Society has changed much (and is still changing rapidly) under the influence of science and technology. But it seems that, following the endeavour of growth after the Second World War, science now finds itself in an ambiguous situation. On the one hand, research promises a better future, yet on the other, new criticism arises from many sides and provokes a decrease of trust in science by the public.
The latest report aims to highlight the role of science in society, to raise awareness of how scientific knowledge is translated into society and to encourage better practice in the relationship between science and society. In order to achieve a better society and increase the quality of research and innovation, the MO Forum offers several recommendations:
- A clear commitment to SiS in MO science policy and strategy has to be enhanced
- Transparent SiS processes must be put in place within the organisational structures of Member Organisations and other research funding and performing bodies. SiS processes must also be seen as an essential and central part of a researcher's work
- Researchers and research groups must be properly rewarded for their work in this area
- More experiments concerning instruments, activities and methods should be encouraged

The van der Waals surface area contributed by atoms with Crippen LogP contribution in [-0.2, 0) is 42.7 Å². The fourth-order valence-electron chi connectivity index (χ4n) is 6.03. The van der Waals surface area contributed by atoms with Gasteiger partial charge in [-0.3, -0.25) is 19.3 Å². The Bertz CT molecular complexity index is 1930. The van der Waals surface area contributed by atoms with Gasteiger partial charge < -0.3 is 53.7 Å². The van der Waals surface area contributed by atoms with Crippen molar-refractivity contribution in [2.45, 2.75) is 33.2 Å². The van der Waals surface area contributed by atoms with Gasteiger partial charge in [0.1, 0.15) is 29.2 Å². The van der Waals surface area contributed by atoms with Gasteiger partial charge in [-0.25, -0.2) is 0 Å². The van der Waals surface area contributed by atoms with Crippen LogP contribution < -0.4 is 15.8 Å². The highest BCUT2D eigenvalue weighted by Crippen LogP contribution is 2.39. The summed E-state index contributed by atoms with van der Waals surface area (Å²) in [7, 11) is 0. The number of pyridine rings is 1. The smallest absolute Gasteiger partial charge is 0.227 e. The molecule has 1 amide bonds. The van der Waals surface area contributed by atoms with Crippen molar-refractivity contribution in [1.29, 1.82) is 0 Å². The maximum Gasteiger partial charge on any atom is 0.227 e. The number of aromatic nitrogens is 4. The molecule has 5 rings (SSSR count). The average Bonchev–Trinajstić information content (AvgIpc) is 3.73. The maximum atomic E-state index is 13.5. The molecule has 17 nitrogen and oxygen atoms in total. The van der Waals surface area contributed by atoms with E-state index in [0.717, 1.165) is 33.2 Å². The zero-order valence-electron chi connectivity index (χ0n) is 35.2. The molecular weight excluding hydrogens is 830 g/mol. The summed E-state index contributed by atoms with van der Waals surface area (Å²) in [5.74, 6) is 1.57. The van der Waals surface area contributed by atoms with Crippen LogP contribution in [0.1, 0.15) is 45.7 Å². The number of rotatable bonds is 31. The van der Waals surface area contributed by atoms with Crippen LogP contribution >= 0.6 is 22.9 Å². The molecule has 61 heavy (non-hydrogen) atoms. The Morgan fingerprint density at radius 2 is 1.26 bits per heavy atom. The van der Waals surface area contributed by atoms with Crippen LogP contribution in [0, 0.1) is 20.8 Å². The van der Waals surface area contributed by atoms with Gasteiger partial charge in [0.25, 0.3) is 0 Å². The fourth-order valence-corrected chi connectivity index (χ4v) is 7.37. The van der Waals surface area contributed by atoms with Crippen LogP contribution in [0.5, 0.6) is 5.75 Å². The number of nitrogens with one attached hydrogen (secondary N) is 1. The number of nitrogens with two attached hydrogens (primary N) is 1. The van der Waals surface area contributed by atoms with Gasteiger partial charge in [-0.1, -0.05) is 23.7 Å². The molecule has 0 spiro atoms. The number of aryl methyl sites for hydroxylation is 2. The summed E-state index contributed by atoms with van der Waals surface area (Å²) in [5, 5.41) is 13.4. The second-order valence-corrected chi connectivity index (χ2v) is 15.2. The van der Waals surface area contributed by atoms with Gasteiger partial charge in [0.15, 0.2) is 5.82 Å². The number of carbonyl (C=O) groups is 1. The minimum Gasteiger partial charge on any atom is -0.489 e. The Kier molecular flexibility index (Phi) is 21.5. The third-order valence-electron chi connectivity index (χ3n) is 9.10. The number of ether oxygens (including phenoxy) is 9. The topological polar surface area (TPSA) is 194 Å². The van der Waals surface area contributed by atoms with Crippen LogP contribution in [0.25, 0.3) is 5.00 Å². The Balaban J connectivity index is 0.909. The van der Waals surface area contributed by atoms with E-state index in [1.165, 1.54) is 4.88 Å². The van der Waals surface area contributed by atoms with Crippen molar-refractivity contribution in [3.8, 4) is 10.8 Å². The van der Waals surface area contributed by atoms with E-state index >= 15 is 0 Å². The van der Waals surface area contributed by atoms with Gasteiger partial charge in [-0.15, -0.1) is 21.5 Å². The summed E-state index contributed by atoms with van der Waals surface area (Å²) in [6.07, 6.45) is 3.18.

- Sharing experience and best practice through networks for exchange within Europe on a regular basis would increase efficiency in SiS
- Networks to jointly develop systems for indicators, evaluations and measurements are needed. There is a need to coordinate efforts for greater impact. Organisations need the instruments to do this and this involves ensuring that SiS activities are formally evaluated, which is not the case today
Detailed in the report is the MO Forum's deliberations, survey, case studies and data analysis which provides substantial evidence that even though much is being done, there is a great need for major efforts for improved, dialogue-based interaction between researchers and society. Furthermore there is a need to build greater joint networks to maximise SiS's reach. In a time where future challenges for science include smart cities, the environment, renewable energy and modes of transport, the report also encourages better, balanced SiS practices. It outlines that researchers should be rewarded for their efforts and the need for more experiments and greater methods of sharing knowledge in this area should be promoted.
Dr, Camilla Modeer from the Swedish Organisation Riksbankens Jubileumstond said: 'We recognise that the recommendations of this Member Organisation Forum will need to be implemented on a long term basis, but this should in no way detract from their importance. To meet the new challenges arising in science in Europe and across the world, each of our Member Organisation's are committed to developing new SiS activities in their own way, depending on context, remit and impact'.
The recommendations contained within the report are aimed at helping ESF's member organisations develop the governance of SiS relationships further. Full details of the report can be found here http://www.esf.org/publications.html.
Provided by European Science Foundation
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